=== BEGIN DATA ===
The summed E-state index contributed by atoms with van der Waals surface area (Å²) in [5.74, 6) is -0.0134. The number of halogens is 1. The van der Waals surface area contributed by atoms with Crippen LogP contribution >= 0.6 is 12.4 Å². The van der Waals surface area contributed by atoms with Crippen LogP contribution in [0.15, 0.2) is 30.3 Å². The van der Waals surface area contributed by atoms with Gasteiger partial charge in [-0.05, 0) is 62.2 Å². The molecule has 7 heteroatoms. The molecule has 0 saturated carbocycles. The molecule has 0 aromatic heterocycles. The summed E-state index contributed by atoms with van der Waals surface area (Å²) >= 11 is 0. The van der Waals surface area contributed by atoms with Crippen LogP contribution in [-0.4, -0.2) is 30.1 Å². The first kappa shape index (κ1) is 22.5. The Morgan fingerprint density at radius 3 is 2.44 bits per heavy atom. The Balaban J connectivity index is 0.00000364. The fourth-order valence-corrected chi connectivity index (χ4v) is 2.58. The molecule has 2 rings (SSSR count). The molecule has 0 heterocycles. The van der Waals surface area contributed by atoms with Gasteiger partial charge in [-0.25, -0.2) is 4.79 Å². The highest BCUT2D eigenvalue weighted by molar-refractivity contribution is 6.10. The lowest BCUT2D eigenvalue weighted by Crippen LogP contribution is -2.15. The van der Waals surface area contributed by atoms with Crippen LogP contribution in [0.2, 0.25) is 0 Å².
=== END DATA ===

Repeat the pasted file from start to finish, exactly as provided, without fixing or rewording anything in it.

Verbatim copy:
The summed E-state index contributed by atoms with van der Waals surface area (Å²) in [5.74, 6) is -0.0134. The number of halogens is 1. The van der Waals surface area contributed by atoms with Crippen LogP contribution >= 0.6 is 12.4 Å². The van der Waals surface area contributed by atoms with Crippen LogP contribution in [0.15, 0.2) is 30.3 Å². The van der Waals surface area contributed by atoms with Gasteiger partial charge in [-0.05, 0) is 62.2 Å². The molecule has 7 heteroatoms. The molecule has 0 saturated carbocycles. The molecule has 0 aromatic heterocycles. The summed E-state index contributed by atoms with van der Waals surface area (Å²) >= 11 is 0. The van der Waals surface area contributed by atoms with Crippen LogP contribution in [-0.4, -0.2) is 30.1 Å². The first kappa shape index (κ1) is 22.5. The Morgan fingerprint density at radius 3 is 2.44 bits per heavy atom. The Balaban J connectivity index is 0.00000364. The fourth-order valence-corrected chi connectivity index (χ4v) is 2.58. The molecule has 2 rings (SSSR count). The molecule has 0 heterocycles. The van der Waals surface area contributed by atoms with Gasteiger partial charge in [-0.25, -0.2) is 4.79 Å². The highest BCUT2D eigenvalue weighted by molar-refractivity contribution is 6.10. The lowest BCUT2D eigenvalue weighted by Crippen LogP contribution is -2.15. The van der Waals surface area contributed by atoms with Crippen LogP contribution in [0.2, 0.25) is 0 Å².